Orthognathic Surgery (Jaw Surgery)
Orthognathic surgery is needed when the upper and lower teeth do not meet correctly. Teeth are straightened with orthodontics and corrective jaw surgery repositions the upper and lower jaws to interdigitate the teeth.
Who Needs Orthognathic Surgery?
The upper and lower jaws may not align do to congenital birth defects, trauma or uneven growth. Jaw growth is a gradual process and uneven growth usually becomes apparent through the childhood and teen years. This can result in a host of problems that affect chewing function, speech, long-term periodontal health, loss of teeth and appearance. The lack of forward jaw growth has been shown to be one of the major causes of obstructive sleep apnea.
Before any treatment begins a consultation will allow a complete examination, radiographs and a general discussion of the proposed surgery. Communication and coordination with the orthodontist ensures proper dental alignment to allow the oral surgeon to interdigitate the teeth with the surgical movement of the jaws. Orthodontic alignment typically takes a year prior to surgery and six months of orthodontics after surgery.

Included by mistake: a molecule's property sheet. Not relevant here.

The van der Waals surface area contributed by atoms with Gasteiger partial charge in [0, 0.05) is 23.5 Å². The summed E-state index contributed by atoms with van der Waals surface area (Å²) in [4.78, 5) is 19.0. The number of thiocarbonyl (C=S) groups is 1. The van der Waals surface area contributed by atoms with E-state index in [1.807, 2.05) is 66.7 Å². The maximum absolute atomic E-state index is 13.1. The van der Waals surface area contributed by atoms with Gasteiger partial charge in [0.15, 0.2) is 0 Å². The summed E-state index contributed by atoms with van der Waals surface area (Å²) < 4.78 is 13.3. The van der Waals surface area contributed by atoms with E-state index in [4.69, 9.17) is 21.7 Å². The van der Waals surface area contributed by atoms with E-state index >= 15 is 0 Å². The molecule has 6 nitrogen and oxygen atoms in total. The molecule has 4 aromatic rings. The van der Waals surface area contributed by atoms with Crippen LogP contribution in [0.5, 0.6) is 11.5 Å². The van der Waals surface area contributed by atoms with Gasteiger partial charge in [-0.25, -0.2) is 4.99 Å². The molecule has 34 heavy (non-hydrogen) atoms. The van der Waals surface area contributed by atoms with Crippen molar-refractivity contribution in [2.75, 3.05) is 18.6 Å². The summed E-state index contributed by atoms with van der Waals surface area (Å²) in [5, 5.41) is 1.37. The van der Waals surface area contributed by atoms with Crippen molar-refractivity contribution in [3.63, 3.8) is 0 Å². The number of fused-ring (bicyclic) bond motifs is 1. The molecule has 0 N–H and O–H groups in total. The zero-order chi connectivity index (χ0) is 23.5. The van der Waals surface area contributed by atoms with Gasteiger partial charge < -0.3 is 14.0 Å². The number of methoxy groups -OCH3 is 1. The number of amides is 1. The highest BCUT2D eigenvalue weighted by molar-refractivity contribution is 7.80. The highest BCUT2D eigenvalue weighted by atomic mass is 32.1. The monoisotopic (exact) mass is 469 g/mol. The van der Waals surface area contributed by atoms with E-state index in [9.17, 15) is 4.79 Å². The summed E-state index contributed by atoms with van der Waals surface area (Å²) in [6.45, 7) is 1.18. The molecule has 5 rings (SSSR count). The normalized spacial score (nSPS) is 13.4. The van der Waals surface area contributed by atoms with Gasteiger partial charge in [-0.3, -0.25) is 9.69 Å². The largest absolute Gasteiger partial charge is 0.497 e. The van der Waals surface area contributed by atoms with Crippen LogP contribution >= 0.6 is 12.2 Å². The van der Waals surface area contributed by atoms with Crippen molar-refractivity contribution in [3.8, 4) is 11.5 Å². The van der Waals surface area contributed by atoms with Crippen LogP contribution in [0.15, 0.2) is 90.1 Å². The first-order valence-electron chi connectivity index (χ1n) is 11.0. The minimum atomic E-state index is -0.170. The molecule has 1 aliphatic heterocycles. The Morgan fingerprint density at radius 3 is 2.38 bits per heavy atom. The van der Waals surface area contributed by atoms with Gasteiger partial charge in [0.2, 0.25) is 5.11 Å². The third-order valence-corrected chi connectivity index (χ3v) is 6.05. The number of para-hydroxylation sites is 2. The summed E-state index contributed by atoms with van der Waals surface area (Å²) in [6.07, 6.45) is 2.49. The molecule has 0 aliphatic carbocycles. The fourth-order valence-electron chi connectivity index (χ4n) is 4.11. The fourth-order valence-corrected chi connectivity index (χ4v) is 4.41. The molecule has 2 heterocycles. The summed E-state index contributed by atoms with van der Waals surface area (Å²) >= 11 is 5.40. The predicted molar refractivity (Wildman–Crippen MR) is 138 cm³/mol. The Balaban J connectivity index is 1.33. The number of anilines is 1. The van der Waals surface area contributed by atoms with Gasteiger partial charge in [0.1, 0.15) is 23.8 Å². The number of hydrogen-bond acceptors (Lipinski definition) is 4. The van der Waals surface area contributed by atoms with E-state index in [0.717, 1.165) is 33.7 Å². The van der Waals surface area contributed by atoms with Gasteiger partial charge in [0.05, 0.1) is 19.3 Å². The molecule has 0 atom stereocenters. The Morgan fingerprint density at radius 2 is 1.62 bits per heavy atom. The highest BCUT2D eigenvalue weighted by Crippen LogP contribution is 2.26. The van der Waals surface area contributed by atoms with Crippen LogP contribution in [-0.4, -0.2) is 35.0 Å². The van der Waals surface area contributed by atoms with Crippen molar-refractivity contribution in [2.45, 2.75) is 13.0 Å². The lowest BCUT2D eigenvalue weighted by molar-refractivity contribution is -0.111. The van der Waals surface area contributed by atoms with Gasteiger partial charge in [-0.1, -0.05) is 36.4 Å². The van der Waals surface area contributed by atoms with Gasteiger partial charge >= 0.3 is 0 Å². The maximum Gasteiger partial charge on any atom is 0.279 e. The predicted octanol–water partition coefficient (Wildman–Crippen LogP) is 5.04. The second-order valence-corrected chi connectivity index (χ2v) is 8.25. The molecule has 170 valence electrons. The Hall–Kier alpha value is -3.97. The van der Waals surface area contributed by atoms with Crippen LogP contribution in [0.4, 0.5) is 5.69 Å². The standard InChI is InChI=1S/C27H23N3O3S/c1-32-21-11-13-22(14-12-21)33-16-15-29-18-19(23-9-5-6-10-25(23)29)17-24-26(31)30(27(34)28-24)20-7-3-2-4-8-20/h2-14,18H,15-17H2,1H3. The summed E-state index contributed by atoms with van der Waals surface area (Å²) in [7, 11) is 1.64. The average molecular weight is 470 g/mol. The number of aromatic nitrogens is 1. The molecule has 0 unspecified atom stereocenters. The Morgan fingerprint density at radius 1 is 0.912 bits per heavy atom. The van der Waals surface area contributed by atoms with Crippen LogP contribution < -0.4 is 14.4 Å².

Upper and lower orthognathic surgery is commonly done in a hospital setting. Lower jaw surgery can be done in the operating room of the surgery center, however all upper surgery must be done in a hospital. Usually the hospital stay is overnight or one day and involves little pain because the nerves are numb after surgery for several weeks. Patients no longer need to have their teeth wired together for six weeks due to the use of titanium plates and screws. This is the same titanium used for dental tooth implants. These plates usually do not need to be removed. Time off from daily activities/work is usually five to ten days depending on the degree and type of surgery. The patient is carefully followed immediately after surgery and thereafter until the orthodontic braces have been removed.